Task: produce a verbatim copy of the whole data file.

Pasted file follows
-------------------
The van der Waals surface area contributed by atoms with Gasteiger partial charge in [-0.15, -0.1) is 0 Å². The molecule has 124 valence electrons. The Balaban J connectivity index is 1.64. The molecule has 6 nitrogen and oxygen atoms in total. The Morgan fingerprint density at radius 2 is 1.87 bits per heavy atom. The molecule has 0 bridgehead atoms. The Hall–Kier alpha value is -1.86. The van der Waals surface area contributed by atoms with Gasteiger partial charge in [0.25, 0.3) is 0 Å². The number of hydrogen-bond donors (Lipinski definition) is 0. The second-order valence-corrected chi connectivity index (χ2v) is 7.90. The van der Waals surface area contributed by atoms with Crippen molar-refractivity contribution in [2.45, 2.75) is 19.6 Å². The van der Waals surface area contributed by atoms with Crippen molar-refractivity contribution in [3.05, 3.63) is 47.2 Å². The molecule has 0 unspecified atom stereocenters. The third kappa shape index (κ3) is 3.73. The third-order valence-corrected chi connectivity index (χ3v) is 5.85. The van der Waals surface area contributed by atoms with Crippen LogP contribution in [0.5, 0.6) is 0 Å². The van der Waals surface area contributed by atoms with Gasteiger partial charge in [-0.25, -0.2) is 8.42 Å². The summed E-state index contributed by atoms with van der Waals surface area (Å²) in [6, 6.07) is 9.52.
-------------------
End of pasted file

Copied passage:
The van der Waals surface area contributed by atoms with Gasteiger partial charge in [-0.15, -0.1) is 0 Å². The molecule has 124 valence electrons. The Balaban J connectivity index is 1.64. The molecule has 6 nitrogen and oxygen atoms in total. The Morgan fingerprint density at radius 2 is 1.87 bits per heavy atom. The molecule has 0 bridgehead atoms. The Hall–Kier alpha value is -1.86. The van der Waals surface area contributed by atoms with Gasteiger partial charge in [0.25, 0.3) is 0 Å². The number of hydrogen-bond donors (Lipinski definition) is 0. The second-order valence-corrected chi connectivity index (χ2v) is 7.90. The van der Waals surface area contributed by atoms with Crippen molar-refractivity contribution in [2.45, 2.75) is 19.6 Å². The van der Waals surface area contributed by atoms with Crippen molar-refractivity contribution in [3.05, 3.63) is 47.2 Å². The molecule has 0 unspecified atom stereocenters. The third kappa shape index (κ3) is 3.73. The third-order valence-corrected chi connectivity index (χ3v) is 5.85. The van der Waals surface area contributed by atoms with Crippen LogP contribution in [0.5, 0.6) is 0 Å². The van der Waals surface area contributed by atoms with Gasteiger partial charge in [-0.25, -0.2) is 8.42 Å². The summed E-state index contributed by atoms with van der Waals surface area (Å²) in [6, 6.07) is 9.52.